It is important to underline that this is focused on identifying malicious activity and doing the minimal possible analysis to responsibly triage it. Deeper analysis of the specifics may happen during the report-writing phase, but it is important to not be easily derailed from completing the SAFETAG audit process. This drives home the importance of having an agreed-upon incident response plan with the organization to determine how they would prefer to respond if something that is potentially serious occurs.
New and Updated Activities
Identifying and Analyzing Suspicious Activities
Malware is a common tactic to target organizations, Malwares like RAT (Remote Access Trojan) can provide an attacker with a back-door access to a targeted machine which enables the attacker to steal information, record audio and video and run commands on the infected machine. This component provides an overview for analyzing different types of suspicious emails, files, active processes, and network traffic.
This component briefs the tools and procedures required to acquire the image (live or dead, depending on the situation) and securely handle data from a device (laptop, desktop, HDD, memory stick, USB stick, etc.) that is needed to later perform a malware analysis or forensic evidence process.
This component describes how to perform an analysis on captured evidence (e.g. hard drive image or memory dump) without altering the evidence. Any alteration, or even an environment or situation that creates the possibility of alteration, could lead to rejection of the evidence in a court of law or to malware analysis failures.
In most cases, reach out for help, there are multiple organizations which coordinate and can support malware analysis targeting NGOs. The Digital First Aid Kit has a list of organizations and in most cases secure contact details to seek support in doing advanced analysis. The Rapid Response Network, a project of CiviCERT is a consortia of these organizations who may be able to help. Citizen Lab is also well known for their analysis and research.
Technical Context Research
An important cornerstone in working with high-risk organizations is having an expansive understanding of their potential adversaries and their capabilities. This has long been guidance in SAFETAG, and at the workshop we pushed out a more structured approach to tackle this research based on Internews’ internal digital country risk assessment methodology.
Changes to Incident Response
Since its inception, SAFETAG has had a section instructing auditors to create an agreed-upon incident response plan with the organization. During the Advanced Threats workshop, we expanded on this in parallel with the overall “triage” approach.
Changes to the Interview activity and creation of a High-Risk Interview activity
For the pre-audit interview process, we have improved the formatting of the overall section and added more questions to help identify potential attacks, and added a specific “Guiding Questions for High-Risk Organisations” to dive deeper where the auditor and/or organization already suspects they are under active attack. This additional interview activity is to identify if there are any indicators that the organization may have already been attacked and/or compromised, or if someone they know has faced advanced threats. It should help identify what threats / threat actors they are dealing with, and their intent. This will help the auditor prioritize work with the organisation during the audit and follow up and understand whether the auditor has the expertise to address or understand the threat or if outside expertise is needed.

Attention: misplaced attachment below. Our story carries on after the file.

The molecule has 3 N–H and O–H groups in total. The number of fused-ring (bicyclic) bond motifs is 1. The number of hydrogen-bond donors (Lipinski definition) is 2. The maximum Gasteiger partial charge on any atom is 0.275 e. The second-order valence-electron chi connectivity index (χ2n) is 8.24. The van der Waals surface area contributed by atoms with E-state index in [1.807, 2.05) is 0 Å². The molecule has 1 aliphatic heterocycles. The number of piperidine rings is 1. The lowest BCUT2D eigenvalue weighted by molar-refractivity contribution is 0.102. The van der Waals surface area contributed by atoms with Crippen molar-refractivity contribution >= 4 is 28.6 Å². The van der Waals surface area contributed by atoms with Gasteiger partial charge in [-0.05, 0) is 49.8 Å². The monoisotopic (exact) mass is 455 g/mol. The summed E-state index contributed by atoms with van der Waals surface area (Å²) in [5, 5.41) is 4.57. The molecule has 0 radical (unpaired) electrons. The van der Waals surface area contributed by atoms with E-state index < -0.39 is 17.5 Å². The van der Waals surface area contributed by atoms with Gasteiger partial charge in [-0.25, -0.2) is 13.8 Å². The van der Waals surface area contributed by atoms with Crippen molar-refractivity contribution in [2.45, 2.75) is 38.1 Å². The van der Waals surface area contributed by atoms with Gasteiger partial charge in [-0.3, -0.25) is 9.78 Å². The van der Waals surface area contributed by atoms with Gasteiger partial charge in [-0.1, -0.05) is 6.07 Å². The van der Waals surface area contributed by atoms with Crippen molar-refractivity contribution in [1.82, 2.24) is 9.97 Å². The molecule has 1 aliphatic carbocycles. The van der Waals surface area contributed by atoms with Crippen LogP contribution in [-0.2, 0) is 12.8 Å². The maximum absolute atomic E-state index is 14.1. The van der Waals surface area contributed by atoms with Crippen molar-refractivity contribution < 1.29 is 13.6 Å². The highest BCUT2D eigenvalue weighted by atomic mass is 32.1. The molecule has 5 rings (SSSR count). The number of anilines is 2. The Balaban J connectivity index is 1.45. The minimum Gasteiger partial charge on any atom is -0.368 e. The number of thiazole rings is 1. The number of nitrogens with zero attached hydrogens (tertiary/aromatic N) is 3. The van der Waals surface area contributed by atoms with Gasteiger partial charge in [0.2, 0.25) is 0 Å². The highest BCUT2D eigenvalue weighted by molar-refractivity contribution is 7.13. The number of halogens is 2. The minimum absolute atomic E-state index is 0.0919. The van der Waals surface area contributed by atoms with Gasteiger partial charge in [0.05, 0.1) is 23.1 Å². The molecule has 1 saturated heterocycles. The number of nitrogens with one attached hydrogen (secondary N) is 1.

Changes to Network Scanning and Traffic Analysis
We have added some guidance to help auditors judge whether open ports and network traffic is out of the ordinary for office environments. Naturally, every office set up is different, and this will rely on the auditor conducting on-site research and analysis. These changes are in the Network Scanning and Traffic Analysis activities.
Thanks to some feedback, we’ve updated the contribution guide at CONTRIBUTING.md with clearer, step-by-step guides, a reminder to post an issue to the issue queue first, and - most usefully - templates to use to get started crafting new SAFETAG methods and activities. Those can be found in the templates folder.
Internews is launching a funding pool to diversify and scale SAFETAG across the broader human rights and digital security community. Internews is seeking to fund 10-12 individuals or teams embedded in organizations to customize SAFETAG to meet their needs, conduct SAFETAG-based assessments integrating these customizations, and share these approaches back with the SAFETAG community. Grant amounts are expected to vary based on local costs and scope, but the average grant is expected to be $25,000 USD and approximately 4 months in duration.
Winning applications must support at least two SAFETAG-based assessments of at-risk organizations working with vulnerable or marginalized communities. These assessments should be in parallel with the creation and documentation of customized approaches – new activities which work better for the applicant’s region/community/specific threats and/or a “playlist” of existing (and custom-created or modified) SAFETAG activities which best work for this community. Grantees will be expected to responsibly share the non-identifying context research (e.g. high-level country risk assessments) within the SAFETAG community and to coordinate on peer-training events to share their approach. Following each assessment, the grantee will help the recipient organization develop risk mitigation plans to address weaknesses, and either provide direct support through existing organizational programming or connect the organization to external services, goods, or funding support as needed to address their security vulnerabilities.